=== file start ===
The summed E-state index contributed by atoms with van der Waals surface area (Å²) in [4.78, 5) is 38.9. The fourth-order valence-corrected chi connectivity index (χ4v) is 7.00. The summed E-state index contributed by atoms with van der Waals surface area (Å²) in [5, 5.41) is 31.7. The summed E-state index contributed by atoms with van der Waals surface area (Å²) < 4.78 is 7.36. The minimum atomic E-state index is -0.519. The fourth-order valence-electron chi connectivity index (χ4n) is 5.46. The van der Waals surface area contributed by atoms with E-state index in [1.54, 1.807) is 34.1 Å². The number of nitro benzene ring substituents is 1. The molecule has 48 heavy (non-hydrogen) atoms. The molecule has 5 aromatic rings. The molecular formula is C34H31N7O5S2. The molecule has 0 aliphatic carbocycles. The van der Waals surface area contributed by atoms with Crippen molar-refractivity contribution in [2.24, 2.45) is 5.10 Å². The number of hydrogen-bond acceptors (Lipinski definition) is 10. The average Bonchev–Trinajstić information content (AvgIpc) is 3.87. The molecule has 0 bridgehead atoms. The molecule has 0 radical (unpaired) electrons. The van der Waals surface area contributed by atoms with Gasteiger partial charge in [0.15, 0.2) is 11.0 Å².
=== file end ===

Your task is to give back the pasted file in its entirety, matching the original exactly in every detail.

The summed E-state index contributed by atoms with van der Waals surface area (Å²) in [4.78, 5) is 38.9. The fourth-order valence-corrected chi connectivity index (χ4v) is 7.00. The summed E-state index contributed by atoms with van der Waals surface area (Å²) in [5, 5.41) is 31.7. The summed E-state index contributed by atoms with van der Waals surface area (Å²) < 4.78 is 7.36. The minimum atomic E-state index is -0.519. The fourth-order valence-electron chi connectivity index (χ4n) is 5.46. The van der Waals surface area contributed by atoms with E-state index in [1.54, 1.807) is 34.1 Å². The number of nitro benzene ring substituents is 1. The molecule has 48 heavy (non-hydrogen) atoms. The molecule has 5 aromatic rings. The molecular formula is C34H31N7O5S2. The molecule has 0 aliphatic carbocycles. The van der Waals surface area contributed by atoms with Crippen molar-refractivity contribution in [2.24, 2.45) is 5.10 Å². The number of hydrogen-bond acceptors (Lipinski definition) is 10. The average Bonchev–Trinajstić information content (AvgIpc) is 3.87. The molecule has 0 bridgehead atoms. The molecule has 0 radical (unpaired) electrons. The van der Waals surface area contributed by atoms with Gasteiger partial charge in [0.15, 0.2) is 11.0 Å².